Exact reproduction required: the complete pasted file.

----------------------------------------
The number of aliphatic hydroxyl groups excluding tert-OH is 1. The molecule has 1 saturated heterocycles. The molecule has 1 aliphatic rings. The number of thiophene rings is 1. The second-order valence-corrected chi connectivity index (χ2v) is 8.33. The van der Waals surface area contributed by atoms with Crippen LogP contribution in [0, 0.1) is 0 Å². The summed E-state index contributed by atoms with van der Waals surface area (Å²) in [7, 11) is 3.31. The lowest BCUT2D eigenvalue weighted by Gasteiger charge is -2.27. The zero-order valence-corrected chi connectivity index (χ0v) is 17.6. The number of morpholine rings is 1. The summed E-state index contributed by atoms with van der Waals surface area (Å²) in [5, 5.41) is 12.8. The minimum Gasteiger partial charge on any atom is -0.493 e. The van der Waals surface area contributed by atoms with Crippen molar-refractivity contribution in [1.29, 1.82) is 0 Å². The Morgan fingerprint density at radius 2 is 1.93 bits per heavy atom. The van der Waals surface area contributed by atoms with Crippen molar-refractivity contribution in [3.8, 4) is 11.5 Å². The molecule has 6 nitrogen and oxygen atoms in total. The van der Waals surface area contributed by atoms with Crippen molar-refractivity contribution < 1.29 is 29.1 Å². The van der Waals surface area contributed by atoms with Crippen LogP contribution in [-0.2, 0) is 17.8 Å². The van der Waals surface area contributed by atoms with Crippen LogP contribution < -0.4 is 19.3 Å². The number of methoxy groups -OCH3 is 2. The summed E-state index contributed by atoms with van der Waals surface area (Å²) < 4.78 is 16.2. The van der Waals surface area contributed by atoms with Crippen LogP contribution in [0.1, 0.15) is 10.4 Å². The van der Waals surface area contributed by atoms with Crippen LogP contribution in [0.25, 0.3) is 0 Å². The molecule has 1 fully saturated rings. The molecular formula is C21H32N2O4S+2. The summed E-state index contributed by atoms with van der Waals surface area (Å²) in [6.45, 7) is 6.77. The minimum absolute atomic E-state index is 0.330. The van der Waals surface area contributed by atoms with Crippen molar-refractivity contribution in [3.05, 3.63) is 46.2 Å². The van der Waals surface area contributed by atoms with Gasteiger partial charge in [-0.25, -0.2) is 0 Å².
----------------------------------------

The number of aliphatic hydroxyl groups excluding tert-OH is 1. The molecule has 1 saturated heterocycles. The molecule has 1 aliphatic rings. The number of thiophene rings is 1. The second-order valence-corrected chi connectivity index (χ2v) is 8.33. The van der Waals surface area contributed by atoms with Crippen LogP contribution in [0, 0.1) is 0 Å². The summed E-state index contributed by atoms with van der Waals surface area (Å²) in [7, 11) is 3.31. The lowest BCUT2D eigenvalue weighted by Gasteiger charge is -2.27. The zero-order valence-corrected chi connectivity index (χ0v) is 17.6. The number of morpholine rings is 1. The summed E-state index contributed by atoms with van der Waals surface area (Å²) in [5, 5.41) is 12.8. The minimum Gasteiger partial charge on any atom is -0.493 e. The van der Waals surface area contributed by atoms with Crippen molar-refractivity contribution in [1.29, 1.82) is 0 Å². The Morgan fingerprint density at radius 2 is 1.93 bits per heavy atom. The van der Waals surface area contributed by atoms with Crippen molar-refractivity contribution in [3.8, 4) is 11.5 Å². The molecule has 6 nitrogen and oxygen atoms in total. The van der Waals surface area contributed by atoms with Crippen molar-refractivity contribution < 1.29 is 29.1 Å². The van der Waals surface area contributed by atoms with Crippen LogP contribution in [-0.2, 0) is 17.8 Å². The van der Waals surface area contributed by atoms with Crippen LogP contribution < -0.4 is 19.3 Å². The number of methoxy groups -OCH3 is 2. The summed E-state index contributed by atoms with van der Waals surface area (Å²) < 4.78 is 16.2. The van der Waals surface area contributed by atoms with Crippen LogP contribution in [0.1, 0.15) is 10.4 Å². The van der Waals surface area contributed by atoms with Crippen LogP contribution in [0.25, 0.3) is 0 Å². The molecule has 1 fully saturated rings. The molecular formula is C21H32N2O4S+2. The summed E-state index contributed by atoms with van der Waals surface area (Å²) in [6.45, 7) is 6.77. The minimum absolute atomic E-state index is 0.330. The van der Waals surface area contributed by atoms with Crippen molar-refractivity contribution in [3.05, 3.63) is 46.2 Å². The van der Waals surface area contributed by atoms with Gasteiger partial charge in [-0.25, -0.2) is 0 Å².